Senator Murphy Secures State Funding to Help John Jay Students Stay "Above the Influence"

South Salem, NY - It is a time-tested fact that teenagers listen more to their friends than they do to their parents or teachers. According to the National Institute on Drug Abuse, by the time they are seniors, almost 70 percent of high school students will have tried alcohol, half will have taken an illegal drug, and more than 20 percent will have experimented with prescription drugs.
These sobering statistics can be filtered through a common origin - peer pressure. Too many teens cannot say no to their friends or to the prestige of being perceived as the cool kid at school. Coming from a large family of siblings and with three school-aged children, including one already navigating through her teens, Senator Terrence Murphy helped to secure funding for "Above the Influence (ATI)", a drug prevention and education program aimed at teens.
ATI is a substance abuse prevention program that engages student leaders in encouraging their peers to make healthy choices. Funded by a $1.5 million grant appropriated by Senator Rob Ortt, Chair of the Senate Committee on Mental Health, ATI is being implemented at sixty high schools and middle schools across New York State--including John Jay Middle School in South Salem.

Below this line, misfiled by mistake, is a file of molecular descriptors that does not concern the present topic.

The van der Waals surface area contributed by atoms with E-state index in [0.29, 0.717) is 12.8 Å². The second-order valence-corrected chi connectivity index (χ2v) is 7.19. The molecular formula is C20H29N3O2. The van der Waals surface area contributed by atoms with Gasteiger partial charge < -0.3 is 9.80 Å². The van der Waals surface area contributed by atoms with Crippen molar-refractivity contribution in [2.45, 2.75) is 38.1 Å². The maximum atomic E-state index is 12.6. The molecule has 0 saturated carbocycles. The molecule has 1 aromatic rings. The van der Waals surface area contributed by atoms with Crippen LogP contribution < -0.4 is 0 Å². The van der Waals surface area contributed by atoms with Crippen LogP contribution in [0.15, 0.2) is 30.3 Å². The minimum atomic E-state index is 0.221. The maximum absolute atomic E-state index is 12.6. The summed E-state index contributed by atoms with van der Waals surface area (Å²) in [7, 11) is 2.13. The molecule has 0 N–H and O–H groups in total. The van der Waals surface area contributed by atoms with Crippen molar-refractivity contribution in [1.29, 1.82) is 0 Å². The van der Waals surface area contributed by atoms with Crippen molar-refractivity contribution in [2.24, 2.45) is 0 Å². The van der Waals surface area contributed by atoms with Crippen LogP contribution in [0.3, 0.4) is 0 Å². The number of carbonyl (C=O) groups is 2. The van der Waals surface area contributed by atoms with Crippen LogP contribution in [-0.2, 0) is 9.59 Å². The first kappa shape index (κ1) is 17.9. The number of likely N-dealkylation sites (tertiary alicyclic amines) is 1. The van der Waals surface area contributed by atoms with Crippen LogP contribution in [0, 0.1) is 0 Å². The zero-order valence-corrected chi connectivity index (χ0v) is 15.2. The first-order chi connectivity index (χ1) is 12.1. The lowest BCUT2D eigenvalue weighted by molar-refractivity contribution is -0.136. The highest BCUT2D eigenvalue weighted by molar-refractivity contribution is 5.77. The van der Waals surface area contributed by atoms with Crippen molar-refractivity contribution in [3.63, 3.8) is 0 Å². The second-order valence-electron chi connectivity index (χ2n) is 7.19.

"Thousands of New Yorkers, including teens, are dying due to the disease of addiction," said Senator Murphy. "When it comes to ruining lives, drugs and alcohol are equal opportunity threats that can destroy a teen's future. I am proud to have provided funding to the Katonah-Lewisboro School District to help support 'Above the influence,' a program which will provide help students make an informed decision to say no."
Andrew Selesnick, Superintendent of the Katonah-Lewisboro School District, stated, "We are very pleased to introduce another leadership opportunity for our students. Above the Influence helps harness the idea of positive peer influence, and in this day and age, I think that's an especially important skill for our students to practice and master."
ATI encourages teens to be above negative influences, develop positive life aspirations and achieve personal goals. ATI was initially developed by the Partnership for Drug Free Kids to help reduce teen substance abuse. In 2013, the University of Rochester adapted ATI as a middle class prevention program led by carefully trained 8th grade "Peer Leaders" with ongoing adult mentoring. An evaluation of ATI in four middle schools in New York found that Peer Leaders reduced their fellow student's intentions to use substances, particularly among close friends.